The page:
Direct and indirect effects of leptin on adipocyte metabolism

Research output: Contribution to journalReview article

67 Citations (Scopus)

Abstract

Leptin is hypothesized to function as a negative feedback signal in the regulation of energy balance. It is produced primarily by adipose tissue and circulating concentrations correlate with the size of body fat stores. Administration of exogenous leptin to normal weight, leptin responsive animals inhibits food intake and reduces the size of body fat stores whereas mice that are deficient in either leptin or functional leptin receptors are hyperphagic and obese, consistent with a role for leptin in the control of body weight. This review discusses the effect of leptin on adipocyte metabolism. Because adipocytes express leptin receptors there is the potential for leptin to influence adipocyte metabolism directly. Adipocytes also are insulin responsive and receive sympathetic innervation, therefore leptin can also modify adipocyte metabolism indirectly. Studies published to date suggest that direct activation of adipocyte leptin receptors has little effect on cell metabolism in vivo, but that leptin modifies adipocyte sensitivity to insulin to inhibit lipid accumulation. In vivo administration of leptin leads to a suppression of lipogenesis, an increase in triglyceride hydrolysis and an increase in fatty acid and glucose oxidation. Activation of central leptin receptors also contributes to the development of a catabolic state in adipocytes, but this may vary between different fat depots. Leptin reduces the size of white fat depots by inhibiting cell proliferation both through induction of inhibitory circulating factors and by contributing to sympathetic tone which suppresses adipocyte proliferation. This article is part of a Special Issue entitled: Modulation of Adipose Tissue in Health and Disease.

Original languageEnglish (US)
Pages (from-to)414-423
Number of pages10
JournalBiochimica et Biophysica Acta - Molecular Basis of Disease
Volume1842
Issue number3
DOIs
StatePublished - Mar 1 2014

Fingerprint

Leptin
Adipocytes
Leptin Receptors
Adipose Tissue
White Adipose Tissue
Lipogenesis
Insulin Resistance
Triglycerides
Hydrolysis
Fatty Acids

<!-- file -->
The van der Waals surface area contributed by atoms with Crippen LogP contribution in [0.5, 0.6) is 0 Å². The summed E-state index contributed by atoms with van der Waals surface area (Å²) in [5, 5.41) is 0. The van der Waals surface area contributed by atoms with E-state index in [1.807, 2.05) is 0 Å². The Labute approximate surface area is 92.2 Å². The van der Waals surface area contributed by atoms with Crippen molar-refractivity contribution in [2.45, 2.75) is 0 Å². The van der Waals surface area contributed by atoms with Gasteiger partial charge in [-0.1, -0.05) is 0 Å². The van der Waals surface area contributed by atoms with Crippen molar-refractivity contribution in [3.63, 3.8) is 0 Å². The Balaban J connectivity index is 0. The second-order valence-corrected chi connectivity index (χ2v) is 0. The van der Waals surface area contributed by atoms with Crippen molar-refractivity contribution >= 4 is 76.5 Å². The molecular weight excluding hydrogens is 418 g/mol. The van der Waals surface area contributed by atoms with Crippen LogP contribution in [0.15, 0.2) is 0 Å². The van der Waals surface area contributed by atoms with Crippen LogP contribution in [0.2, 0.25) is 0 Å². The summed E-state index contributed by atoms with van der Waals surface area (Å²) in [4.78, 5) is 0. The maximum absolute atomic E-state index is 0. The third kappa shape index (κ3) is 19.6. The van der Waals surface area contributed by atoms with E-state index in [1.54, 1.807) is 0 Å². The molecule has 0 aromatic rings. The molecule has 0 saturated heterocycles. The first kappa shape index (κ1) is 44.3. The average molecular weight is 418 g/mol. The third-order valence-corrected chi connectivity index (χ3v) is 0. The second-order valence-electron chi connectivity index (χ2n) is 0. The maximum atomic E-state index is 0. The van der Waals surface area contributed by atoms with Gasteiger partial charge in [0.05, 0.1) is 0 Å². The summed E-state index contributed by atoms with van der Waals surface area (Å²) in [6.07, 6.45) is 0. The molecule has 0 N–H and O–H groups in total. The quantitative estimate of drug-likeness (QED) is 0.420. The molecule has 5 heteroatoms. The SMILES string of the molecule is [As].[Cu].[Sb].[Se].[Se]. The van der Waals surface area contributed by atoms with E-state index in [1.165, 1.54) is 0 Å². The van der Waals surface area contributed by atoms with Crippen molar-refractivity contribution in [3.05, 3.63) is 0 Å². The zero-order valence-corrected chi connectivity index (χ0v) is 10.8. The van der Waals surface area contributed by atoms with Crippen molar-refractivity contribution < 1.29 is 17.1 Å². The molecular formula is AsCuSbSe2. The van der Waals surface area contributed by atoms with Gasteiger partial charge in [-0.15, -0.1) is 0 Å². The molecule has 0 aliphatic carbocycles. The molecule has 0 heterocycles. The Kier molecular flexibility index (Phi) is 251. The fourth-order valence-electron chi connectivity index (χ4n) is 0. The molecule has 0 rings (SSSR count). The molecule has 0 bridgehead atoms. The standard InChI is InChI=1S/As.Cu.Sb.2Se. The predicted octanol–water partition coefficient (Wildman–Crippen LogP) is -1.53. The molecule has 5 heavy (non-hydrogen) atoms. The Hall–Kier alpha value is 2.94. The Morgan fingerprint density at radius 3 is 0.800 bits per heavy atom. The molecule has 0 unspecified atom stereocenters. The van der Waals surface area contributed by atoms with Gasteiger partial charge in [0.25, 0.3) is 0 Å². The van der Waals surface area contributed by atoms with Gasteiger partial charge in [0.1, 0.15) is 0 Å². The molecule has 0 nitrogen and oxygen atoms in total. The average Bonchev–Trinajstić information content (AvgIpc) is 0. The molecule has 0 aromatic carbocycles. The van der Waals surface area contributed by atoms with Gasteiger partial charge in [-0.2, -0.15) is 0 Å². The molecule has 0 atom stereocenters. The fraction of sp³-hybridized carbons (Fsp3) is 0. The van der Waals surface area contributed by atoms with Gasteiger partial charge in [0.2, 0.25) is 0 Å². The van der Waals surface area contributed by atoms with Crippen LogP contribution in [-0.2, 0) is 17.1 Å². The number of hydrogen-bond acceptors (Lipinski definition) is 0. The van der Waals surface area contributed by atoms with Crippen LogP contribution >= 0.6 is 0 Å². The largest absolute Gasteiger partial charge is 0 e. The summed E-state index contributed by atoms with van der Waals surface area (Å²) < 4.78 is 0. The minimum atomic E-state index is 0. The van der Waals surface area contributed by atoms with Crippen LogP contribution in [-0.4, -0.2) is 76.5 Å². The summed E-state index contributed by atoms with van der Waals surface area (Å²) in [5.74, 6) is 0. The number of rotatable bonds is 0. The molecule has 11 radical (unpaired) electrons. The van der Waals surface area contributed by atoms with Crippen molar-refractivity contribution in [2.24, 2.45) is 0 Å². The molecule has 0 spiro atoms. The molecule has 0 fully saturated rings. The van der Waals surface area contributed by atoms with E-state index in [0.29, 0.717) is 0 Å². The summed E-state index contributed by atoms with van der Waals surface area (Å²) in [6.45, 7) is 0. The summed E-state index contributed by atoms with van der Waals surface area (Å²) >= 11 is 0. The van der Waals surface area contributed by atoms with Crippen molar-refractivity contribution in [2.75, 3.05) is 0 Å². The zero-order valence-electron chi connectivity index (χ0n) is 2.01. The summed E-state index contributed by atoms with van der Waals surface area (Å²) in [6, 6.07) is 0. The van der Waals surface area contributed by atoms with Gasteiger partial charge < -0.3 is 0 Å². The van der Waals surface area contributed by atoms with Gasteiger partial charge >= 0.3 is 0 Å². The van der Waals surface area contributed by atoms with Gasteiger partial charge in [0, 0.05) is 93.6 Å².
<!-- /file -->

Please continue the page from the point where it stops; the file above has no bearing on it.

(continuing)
Eating
Fats
Body Weight
Cell Proliferation
Insulin
Lipids
Weights and Measures
Glucose

Keywords

  • Insulin
  • Leptin receptor
  • Lipogenesis
  • Lipolysis
  • Sympathetic nervous system

ASJC Scopus subject areas

  • Molecular Medicine
  • Molecular Biology

Cite this

Direct and indirect effects of leptin on adipocyte metabolism. / Harris, Ruth Babette.

In: Biochimica et Biophysica Acta - Molecular Basis of Disease, Vol. 1842, No. 3, 01.03.2014, p. 414-423.

Research output: Contribution to journalReview article

@article{17dca20b937846cd985f1a08ad610034,
title = "Direct and indirect effects of leptin on adipocyte metabolism",
abstract = "Leptin is hypothesized to function as a negative feedback signal in the regulation of energy balance. It is produced primarily by adipose tissue and circulating concentrations correlate with the size of body fat stores. Administration of exogenous leptin to normal weight, leptin responsive animals inhibits food intake and reduces the size of body fat stores whereas mice that are deficient in either leptin or functional leptin receptors are hyperphagic and obese, consistent with a role for leptin in the control of body weight. This review discusses the effect of leptin on adipocyte metabolism. Because adipocytes express leptin receptors there is the potential for leptin to influence adipocyte metabolism directly. Adipocytes also are insulin responsive and receive sympathetic innervation, therefore leptin can also modify adipocyte metabolism indirectly. Studies published to date suggest that direct activation of adipocyte leptin receptors has little effect on cell metabolism in vivo, but that leptin modifies adipocyte sensitivity to insulin to inhibit lipid accumulation. In vivo administration of leptin leads to a suppression of lipogenesis, an increase in triglyceride hydrolysis and an increase in fatty acid and glucose oxidation. Activation of central leptin receptors also contributes to the development of a catabolic state in adipocytes, but this may vary between different fat depots. Leptin reduces the size of white fat depots by inhibiting cell proliferation both through induction of inhibitory circulating factors and by contributing to sympathetic tone which suppresses adipocyte proliferation. This article is part of a Special Issue entitled: Modulation of Adipose Tissue in Health and Disease.",